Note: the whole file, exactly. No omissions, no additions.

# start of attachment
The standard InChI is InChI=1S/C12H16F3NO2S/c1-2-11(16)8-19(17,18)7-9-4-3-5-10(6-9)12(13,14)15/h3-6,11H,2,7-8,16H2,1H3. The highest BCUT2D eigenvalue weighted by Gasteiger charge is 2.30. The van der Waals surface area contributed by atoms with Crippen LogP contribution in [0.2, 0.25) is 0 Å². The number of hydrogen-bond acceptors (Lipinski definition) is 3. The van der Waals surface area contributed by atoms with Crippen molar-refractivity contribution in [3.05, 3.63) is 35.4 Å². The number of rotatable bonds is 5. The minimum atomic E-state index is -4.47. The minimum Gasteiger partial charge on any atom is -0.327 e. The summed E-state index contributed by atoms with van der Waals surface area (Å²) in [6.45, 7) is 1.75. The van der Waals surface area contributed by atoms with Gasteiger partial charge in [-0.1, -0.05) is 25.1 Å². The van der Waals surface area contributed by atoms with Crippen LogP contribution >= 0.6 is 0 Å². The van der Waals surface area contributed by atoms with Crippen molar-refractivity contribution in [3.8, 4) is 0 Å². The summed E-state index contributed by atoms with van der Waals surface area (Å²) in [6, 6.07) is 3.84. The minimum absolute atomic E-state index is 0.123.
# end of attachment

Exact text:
The standard InChI is InChI=1S/C12H16F3NO2S/c1-2-11(16)8-19(17,18)7-9-4-3-5-10(6-9)12(13,14)15/h3-6,11H,2,7-8,16H2,1H3. The highest BCUT2D eigenvalue weighted by Gasteiger charge is 2.30. The van der Waals surface area contributed by atoms with Crippen LogP contribution in [0.2, 0.25) is 0 Å². The number of hydrogen-bond acceptors (Lipinski definition) is 3. The van der Waals surface area contributed by atoms with Crippen molar-refractivity contribution in [3.05, 3.63) is 35.4 Å². The number of rotatable bonds is 5. The minimum atomic E-state index is -4.47. The minimum Gasteiger partial charge on any atom is -0.327 e. The summed E-state index contributed by atoms with van der Waals surface area (Å²) in [6.45, 7) is 1.75. The van der Waals surface area contributed by atoms with Gasteiger partial charge in [-0.1, -0.05) is 25.1 Å². The van der Waals surface area contributed by atoms with Crippen LogP contribution >= 0.6 is 0 Å². The van der Waals surface area contributed by atoms with Crippen molar-refractivity contribution in [3.8, 4) is 0 Å². The summed E-state index contributed by atoms with van der Waals surface area (Å²) in [6, 6.07) is 3.84. The minimum absolute atomic E-state index is 0.123.